Report of Canada’s TRC, at the 2-year point of its 5-year mandate.
Two Canadians in powerful positions with totally divergent views about the impact of residential schools on Indigenous Peoples: thankfully the one with the decision-making power has taken the time to understand the painful history, and legacy, of this atrocious system.
In January, Justice David Gibson of the Ontario Court of Justice wrote an insightful commentary on the history of Pikangikum, a First Nation community in northern Ontario.
(I’ve written about Pikangikum before, including in this post.) Continue reading
I am astounded. One of the first items I posted on this blog, in 2010, was about girls’ toilets in schools in Nepal and other ‘developing’ countries. It described how the lack of designated toilets for girls in many schools meant that once they reached the age of menstruation, girls would stay home when they had their periods.
Today I read that in Canada’s province of Saskatchewan, girls in some northern communities are staying home from school because they can’t afford sanitary pads or medicine when they are menstruating. The CBC article lacks details, but I’m assuming that some, or all, of those communities are “reserves” where many of Canada’s Indigenous People live. (The article does mention “First Nations” communities). Continue reading
Morning assembly at KISS. Photo (c) Pulitzer Center.
I’m amazed to learn that 22,500 students attend a single residential school for indigenous children, in eastern India.
Anthropologist Christine Finnan spent six months at the Kalinga Institute for Social Sciences and as you’ll read, she was extremely conscious of the history of residential schools in places like Canada and the US when she started her research. Continue reading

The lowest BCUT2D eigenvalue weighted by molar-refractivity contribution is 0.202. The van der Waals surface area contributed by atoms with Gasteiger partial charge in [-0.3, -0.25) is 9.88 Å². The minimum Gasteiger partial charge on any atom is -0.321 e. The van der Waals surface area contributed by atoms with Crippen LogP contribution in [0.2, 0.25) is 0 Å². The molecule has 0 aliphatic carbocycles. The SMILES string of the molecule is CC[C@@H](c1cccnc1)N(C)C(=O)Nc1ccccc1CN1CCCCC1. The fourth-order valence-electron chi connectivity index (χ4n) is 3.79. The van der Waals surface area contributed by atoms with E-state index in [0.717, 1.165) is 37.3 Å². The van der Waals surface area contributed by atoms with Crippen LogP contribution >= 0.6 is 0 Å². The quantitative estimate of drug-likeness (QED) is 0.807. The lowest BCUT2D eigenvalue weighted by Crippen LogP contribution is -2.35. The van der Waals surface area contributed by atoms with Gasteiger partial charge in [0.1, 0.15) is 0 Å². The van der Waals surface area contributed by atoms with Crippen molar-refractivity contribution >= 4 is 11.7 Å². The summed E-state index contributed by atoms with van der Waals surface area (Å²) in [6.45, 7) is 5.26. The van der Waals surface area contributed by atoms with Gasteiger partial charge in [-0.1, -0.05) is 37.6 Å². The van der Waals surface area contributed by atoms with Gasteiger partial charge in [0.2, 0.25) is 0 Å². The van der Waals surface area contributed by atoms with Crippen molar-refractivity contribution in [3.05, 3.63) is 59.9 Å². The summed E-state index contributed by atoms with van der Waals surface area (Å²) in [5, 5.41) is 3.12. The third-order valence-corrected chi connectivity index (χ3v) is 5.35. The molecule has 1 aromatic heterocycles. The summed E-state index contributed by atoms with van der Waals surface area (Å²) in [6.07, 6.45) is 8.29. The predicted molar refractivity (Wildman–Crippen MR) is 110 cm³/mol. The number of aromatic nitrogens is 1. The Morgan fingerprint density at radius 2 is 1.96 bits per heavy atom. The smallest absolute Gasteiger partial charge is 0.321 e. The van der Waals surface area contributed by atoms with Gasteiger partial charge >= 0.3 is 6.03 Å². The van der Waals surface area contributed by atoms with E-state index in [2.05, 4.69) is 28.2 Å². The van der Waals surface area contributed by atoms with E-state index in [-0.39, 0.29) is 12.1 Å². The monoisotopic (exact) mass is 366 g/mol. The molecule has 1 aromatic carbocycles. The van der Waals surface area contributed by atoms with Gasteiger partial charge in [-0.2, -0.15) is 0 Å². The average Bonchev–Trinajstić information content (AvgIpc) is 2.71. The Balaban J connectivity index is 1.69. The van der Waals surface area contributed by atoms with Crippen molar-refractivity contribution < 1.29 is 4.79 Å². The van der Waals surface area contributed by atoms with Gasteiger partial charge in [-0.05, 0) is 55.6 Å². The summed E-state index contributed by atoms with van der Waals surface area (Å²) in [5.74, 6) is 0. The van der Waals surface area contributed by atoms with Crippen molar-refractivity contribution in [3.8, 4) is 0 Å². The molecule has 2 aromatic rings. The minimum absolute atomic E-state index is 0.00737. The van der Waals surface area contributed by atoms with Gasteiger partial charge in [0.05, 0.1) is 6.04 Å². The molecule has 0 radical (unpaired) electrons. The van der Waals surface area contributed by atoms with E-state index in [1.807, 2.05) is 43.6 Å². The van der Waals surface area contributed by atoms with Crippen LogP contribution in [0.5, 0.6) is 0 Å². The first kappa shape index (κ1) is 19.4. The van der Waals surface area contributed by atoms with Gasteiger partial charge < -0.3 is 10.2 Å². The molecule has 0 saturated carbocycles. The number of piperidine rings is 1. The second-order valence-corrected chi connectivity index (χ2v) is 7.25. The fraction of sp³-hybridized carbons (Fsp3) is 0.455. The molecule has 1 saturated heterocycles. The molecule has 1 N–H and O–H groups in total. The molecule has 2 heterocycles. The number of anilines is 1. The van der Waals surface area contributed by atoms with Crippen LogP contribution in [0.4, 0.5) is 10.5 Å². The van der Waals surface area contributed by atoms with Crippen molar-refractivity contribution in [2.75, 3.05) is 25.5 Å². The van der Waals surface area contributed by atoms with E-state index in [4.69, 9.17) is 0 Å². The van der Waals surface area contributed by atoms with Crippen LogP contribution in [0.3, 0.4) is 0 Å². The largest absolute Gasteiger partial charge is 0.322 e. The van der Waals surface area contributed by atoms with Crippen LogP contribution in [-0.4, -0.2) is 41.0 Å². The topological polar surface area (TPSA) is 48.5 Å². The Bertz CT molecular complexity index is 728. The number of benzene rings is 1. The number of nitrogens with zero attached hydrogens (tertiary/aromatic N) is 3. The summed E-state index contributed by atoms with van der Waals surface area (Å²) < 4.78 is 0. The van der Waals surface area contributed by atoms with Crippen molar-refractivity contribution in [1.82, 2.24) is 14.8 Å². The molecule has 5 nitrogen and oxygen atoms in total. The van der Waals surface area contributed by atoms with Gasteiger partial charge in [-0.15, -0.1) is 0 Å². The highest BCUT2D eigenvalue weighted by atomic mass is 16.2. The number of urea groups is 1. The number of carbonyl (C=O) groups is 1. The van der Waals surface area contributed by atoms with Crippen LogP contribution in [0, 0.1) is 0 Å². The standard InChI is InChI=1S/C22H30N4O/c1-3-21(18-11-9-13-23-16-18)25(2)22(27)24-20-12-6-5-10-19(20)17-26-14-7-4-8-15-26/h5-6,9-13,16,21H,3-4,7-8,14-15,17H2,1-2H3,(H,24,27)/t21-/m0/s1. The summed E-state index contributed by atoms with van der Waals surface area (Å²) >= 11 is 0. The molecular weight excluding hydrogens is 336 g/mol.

(c) OPP Aboriginal unit via @OPP_Aboriginal.
This is old news by now but it’s great to see that a new school opened in Pikangikum First Nation, in northern Ontario, in October. The last building burned down a decade ago, so classes were being held in portables. Continue reading
People walk near the high school in Attawapiskat. (c) CBC.ca
The Canada brand has been trending everywhere since the election of a Liberal government led by photogenic Justin Trudeau on Oct 19, 2015. This resurgence has featured Trudeau’s ‘bromance’ with US President Barack Obama and the prime minister’s declaration to the Paris climate summit in November that, “Canada is back” to assume its historical role as a nation that punches above its weight in engaging in global issues.
I last wrote about Pikangikum in December 2014. Since then I’ve collected information from three government offices about what they are doing to combat the extraordinarily high level of suicide among young people in this indigenous community in northern Ontario. Continue reading
Regularly these days a global report is released revealing that one or more Canadian cities has made the world’s list of Top 10 places to live. I admit that I can’t help feeling just a twinge of pride when I hear the latest news.
Then I give my head a shake, because, for instance: Continue reading